While You Were Sleeping: 5 stories you might have missed, Dec 11 edition

CIA torture report revealed 'inexcusable crimes': Edward Snowden

Former National Security Agency (NSA) contractor Edward Snowden said Wednesday that the United States had committed "inexcusable crimes" during its torture programme detailed by a US Senate report.

Speaking via videolink at a Paris conference organised by pressure group Amnesty International, Snowden - who exposed secret NSA documents - said he was "deeply saddened and to a great extent angered by what I read."

"The Senate investigation and the report they have released is extraordinary for a number of reasons... The things we did as a result of this programme are inexcusable crimes," added Snowden.

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Monaco's royal babies, twins Gabriella and Jacques born, says palace

Prince Albert II of Monaco and his wife Charlene on Wednesday welcomed their twin babies to the world, as cannons roared and church bells tolled in the tiny Mediterranean principality.

Despite being born two minutes after his sister Gabriella, Jacques is next in line to head the House of Grimaldi, whose origins go back seven centuries before equality between the sexes.

Gabriella Therese Marie was born at 5.04pm (12.04am Singapore time) followed by Jacques Honore Rainier at 5.06pm, the palace said in a statement, adding that the newborns and their mother were "doing well".

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Norwegian police sorry for 'security breach' at Nobel ceremony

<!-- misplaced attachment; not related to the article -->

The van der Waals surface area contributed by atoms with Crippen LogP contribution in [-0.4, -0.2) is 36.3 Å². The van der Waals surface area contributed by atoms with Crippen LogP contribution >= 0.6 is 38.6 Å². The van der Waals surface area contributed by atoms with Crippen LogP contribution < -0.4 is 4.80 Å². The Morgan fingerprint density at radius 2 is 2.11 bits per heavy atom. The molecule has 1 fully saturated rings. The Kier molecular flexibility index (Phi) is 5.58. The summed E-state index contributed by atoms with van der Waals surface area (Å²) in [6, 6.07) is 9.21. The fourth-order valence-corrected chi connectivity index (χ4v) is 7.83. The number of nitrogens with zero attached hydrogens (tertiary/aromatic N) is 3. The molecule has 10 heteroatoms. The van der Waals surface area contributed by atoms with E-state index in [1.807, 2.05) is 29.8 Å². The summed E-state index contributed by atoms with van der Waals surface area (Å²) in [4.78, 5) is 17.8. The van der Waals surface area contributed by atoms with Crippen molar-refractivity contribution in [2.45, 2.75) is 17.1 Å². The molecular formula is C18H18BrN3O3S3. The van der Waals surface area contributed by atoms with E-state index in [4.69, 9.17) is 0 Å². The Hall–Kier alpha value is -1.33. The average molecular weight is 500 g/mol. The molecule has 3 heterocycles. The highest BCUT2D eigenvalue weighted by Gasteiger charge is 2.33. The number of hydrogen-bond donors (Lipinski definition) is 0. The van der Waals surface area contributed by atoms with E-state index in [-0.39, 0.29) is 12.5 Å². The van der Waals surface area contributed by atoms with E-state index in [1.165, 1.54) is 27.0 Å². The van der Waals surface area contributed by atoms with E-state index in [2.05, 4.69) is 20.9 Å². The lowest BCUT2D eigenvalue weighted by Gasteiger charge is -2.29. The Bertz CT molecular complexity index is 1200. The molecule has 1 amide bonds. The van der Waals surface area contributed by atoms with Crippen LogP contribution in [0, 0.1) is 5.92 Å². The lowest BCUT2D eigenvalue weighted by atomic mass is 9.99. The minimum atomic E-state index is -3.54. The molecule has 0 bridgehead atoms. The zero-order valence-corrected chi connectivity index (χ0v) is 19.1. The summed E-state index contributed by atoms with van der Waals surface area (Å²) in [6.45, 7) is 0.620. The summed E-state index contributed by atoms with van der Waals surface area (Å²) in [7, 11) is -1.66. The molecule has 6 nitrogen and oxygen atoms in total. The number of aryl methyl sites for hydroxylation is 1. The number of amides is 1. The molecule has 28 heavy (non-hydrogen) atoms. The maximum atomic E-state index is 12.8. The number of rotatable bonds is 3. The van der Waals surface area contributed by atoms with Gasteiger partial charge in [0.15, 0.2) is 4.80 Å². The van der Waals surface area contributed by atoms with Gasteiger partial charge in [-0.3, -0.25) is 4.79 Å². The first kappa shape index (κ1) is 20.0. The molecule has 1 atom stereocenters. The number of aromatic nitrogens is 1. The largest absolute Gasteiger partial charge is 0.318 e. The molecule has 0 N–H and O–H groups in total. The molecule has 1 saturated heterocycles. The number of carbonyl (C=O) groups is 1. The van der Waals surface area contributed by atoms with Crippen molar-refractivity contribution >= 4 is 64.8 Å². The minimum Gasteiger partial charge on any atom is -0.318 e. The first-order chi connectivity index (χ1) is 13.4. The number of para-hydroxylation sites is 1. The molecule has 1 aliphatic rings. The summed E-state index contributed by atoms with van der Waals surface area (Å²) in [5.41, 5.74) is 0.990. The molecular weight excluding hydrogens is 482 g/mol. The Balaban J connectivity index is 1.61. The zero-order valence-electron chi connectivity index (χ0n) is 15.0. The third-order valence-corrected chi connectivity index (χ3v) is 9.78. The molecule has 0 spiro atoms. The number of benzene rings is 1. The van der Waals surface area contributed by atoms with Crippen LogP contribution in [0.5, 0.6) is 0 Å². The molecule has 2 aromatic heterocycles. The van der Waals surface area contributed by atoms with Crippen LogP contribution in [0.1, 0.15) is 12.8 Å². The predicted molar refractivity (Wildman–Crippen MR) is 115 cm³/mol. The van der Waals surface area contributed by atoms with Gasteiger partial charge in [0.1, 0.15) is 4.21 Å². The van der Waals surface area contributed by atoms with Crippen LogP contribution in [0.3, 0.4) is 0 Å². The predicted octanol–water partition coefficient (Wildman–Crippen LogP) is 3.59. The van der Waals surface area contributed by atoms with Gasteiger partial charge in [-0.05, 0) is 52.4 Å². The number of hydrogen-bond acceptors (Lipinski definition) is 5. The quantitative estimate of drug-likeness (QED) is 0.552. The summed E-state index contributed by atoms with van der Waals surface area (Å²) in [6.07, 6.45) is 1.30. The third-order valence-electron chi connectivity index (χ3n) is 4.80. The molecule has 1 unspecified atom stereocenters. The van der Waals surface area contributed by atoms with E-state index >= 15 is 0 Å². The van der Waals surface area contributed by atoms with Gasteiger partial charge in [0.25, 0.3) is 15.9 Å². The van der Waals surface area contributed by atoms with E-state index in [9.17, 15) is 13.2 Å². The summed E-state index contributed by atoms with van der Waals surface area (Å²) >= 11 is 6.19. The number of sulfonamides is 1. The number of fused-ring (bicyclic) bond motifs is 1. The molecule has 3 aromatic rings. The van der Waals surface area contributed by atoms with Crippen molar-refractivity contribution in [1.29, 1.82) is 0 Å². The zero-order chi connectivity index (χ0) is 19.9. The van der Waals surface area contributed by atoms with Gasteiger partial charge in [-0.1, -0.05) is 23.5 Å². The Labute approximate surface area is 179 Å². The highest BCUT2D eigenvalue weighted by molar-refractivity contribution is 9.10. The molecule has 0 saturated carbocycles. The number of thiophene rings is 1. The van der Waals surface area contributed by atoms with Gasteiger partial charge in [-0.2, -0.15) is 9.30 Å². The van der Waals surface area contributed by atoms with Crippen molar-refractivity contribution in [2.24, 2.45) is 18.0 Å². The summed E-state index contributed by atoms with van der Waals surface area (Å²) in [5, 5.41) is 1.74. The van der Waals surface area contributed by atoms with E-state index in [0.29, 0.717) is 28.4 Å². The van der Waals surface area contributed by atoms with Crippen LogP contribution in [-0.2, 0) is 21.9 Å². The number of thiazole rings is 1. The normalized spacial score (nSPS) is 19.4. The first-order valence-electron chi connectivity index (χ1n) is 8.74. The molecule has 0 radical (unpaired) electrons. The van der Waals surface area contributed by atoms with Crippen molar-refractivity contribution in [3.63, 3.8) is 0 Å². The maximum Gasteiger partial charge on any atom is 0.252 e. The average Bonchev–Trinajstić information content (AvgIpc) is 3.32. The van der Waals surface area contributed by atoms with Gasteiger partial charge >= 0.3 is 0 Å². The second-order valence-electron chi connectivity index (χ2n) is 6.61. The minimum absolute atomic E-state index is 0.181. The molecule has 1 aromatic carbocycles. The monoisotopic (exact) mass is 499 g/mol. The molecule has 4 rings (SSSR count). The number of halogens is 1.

Police apologised for failing to prevent a man from disrupting the Nobel Peace Prize ceremony in Oslo on Wednesday after he brandished a Mexican flag near laureates and the Norwegian royal family.

"It's a breach in security for which we apologise," Oslo police Chief John Fredriksen told reporters. "It shouldn't have happened."

The man waved the flag in front of Pakistan's Malala Yousafzai and India's Kailash Satyarthi as the Nobel laureates received their prize to rapturous applause.

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Russian magnate buys and then returns James Watson's genetics Nobel prize

Russia's richest man says he is returning a Nobel prize he bought at auction for US$4.7 million (S$6.1 million) just days ago to the man who put it on the block: controversial American geneticist James Watson.

Mining, steel and telecom magnate Alisher Usmanov has revealed in a statement he was the anonymous buyer of the 1962 Nobel Prize for Psychology or Medicine that Christie's auctioned at Watson's request on Dec 4 in New York.

But in the same statement, Usmanov's USM holding company said the oligarch - whose net worth is estimated by Forbes at US$17.6 billion - will be returning the award to Watson.

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Football: Chelsea end Sporting's hopes of making Champions League last 16

Chelsea sent Sporting Lisbon crashing out of the Champions League as the Blues got back on track with 3-1 win at Stamford Bridge on Wednesday.

Jose Mourinho's side had suffered their first defeat of the season at Newcastle on Saturday and they wasted little time erasing the bitter taste of that Premier League loss with a dominant display in their Group G finale at Stamford Bridge.

The Blues were already certain of qualifying for the last 16 as group winners, but Sporting needed a point to be sure of progressing in second place and they weren't up to the task.

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